Year Released: 2002
MPAA Rating: Unrated
Running Time: 57 minutes
Click to Expand Credits:
“That Old Black Magic” is a delightful collection of performances by legendary African-American singers on Canadian television variety shows during the 1950s and early 1960s. As these performances have never been broadcast outside of Canada, the film is a special treat for the devoted fans of the stars presented here.
“That Old Black Magic” gets off to a bit of a clumsy start by briefly recalling the shameful Jim Crow laws of the U.S. and the birth of the modern civil rights movement. None of this is specifically related to any of the singers in the film, and strangely it is never mentioned how Canada was free of the state-sanctioned racism that disfigured the U.S. during this era or how African-American performers enjoyed a level of respect and accommodation that was conspicuously absent in their own country during that time. But once the thumbnail history lesson is over, the music begins and reigns.
Ten artists are featured here, each bringing their own distinct magic and style to the cameras. Duke Ellington and his band are up first to perform a medley of their classics with controlled elegance, followed by a raucous Cab Calloway doing “Minnie the Moocher” in such a no-holds-barred manner that at one point the camera zooms in for a ridiculously tight close-up that exposes the fillings in his melodic mouth!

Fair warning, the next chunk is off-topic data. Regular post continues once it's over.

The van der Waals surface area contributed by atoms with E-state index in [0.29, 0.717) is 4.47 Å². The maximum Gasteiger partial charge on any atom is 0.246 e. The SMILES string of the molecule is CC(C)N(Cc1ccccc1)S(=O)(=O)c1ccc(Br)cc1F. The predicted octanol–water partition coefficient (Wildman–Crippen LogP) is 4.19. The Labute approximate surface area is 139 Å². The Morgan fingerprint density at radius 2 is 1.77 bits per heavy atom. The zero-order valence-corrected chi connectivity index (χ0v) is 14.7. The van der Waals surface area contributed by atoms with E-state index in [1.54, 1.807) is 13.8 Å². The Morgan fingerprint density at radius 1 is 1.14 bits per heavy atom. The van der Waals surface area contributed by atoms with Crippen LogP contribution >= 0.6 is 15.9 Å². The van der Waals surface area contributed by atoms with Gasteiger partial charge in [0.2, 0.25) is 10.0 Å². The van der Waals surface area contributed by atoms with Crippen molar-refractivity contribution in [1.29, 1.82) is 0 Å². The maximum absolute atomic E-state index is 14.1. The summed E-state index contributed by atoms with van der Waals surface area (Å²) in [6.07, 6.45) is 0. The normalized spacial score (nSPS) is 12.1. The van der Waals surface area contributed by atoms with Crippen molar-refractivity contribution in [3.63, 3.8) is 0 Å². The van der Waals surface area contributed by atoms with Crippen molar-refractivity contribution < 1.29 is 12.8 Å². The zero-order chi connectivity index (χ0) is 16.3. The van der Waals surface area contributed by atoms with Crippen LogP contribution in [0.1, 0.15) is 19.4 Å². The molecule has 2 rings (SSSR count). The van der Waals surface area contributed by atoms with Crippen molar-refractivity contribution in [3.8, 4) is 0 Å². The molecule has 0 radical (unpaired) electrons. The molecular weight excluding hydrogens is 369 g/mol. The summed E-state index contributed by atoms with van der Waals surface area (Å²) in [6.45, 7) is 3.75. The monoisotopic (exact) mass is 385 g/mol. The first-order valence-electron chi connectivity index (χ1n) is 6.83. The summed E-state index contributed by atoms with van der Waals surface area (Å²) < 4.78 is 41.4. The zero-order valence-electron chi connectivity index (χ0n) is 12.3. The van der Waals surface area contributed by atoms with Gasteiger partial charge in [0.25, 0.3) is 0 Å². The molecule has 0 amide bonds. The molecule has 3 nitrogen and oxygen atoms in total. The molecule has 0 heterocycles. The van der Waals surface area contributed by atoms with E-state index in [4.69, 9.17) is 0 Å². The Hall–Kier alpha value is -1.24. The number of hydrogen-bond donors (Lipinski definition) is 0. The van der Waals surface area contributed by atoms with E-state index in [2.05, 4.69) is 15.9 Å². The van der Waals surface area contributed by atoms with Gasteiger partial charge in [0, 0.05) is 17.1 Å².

Ella Fitzgerald follows with “A Tisket-A Tasket” and a sublime version of “Imagination,” with a dapper Billy Eckstine next in what may have been the definitive interpretation of “September Song.” The two funniest moments of “That Old Black Magic” follow: Sarah Vaughan offering an amusingly strange take on “Misty” (her glamourous, self-confident persona being clearly at odds with the song’s lyrics about being as helpless as a kitten) and Nat King Cole singing “Stay With Love” in an extended comic sequence at a cocktail party where actors fall in and out of love while the great man croons around them while casting wry glances.
Dinah Washington presenting renditions of the sassy “Lover Come Back to Me” and the fatalistic Bessie Smith standard “Electric Chair Blues” is served up afterwards, followed by a solemn Marian Anderson singing the German-language version of “Ave Maria.” The film is then wrapped up with two electrifying pop numbers: Sammy Davis Jr. singing and dancing to “Gypsy in My Soul” and a very young Della Reese sizzling in “Someday You’ll Want Me to Want You.”
The performances gathered for “That Old Black Magic” are presented in black-and-white kinescopes of varying degree of visual quality, although the sound quality throughout is excellent and the star power never lags during the course of this hour-long film. If this film is any indication, there is a gold mine in the vaults of the Canadian Broadcasting Corp. which needs to be dug out and shared with the global audience.
Posted on November 18, 2002 in Reviews by Phil Hall
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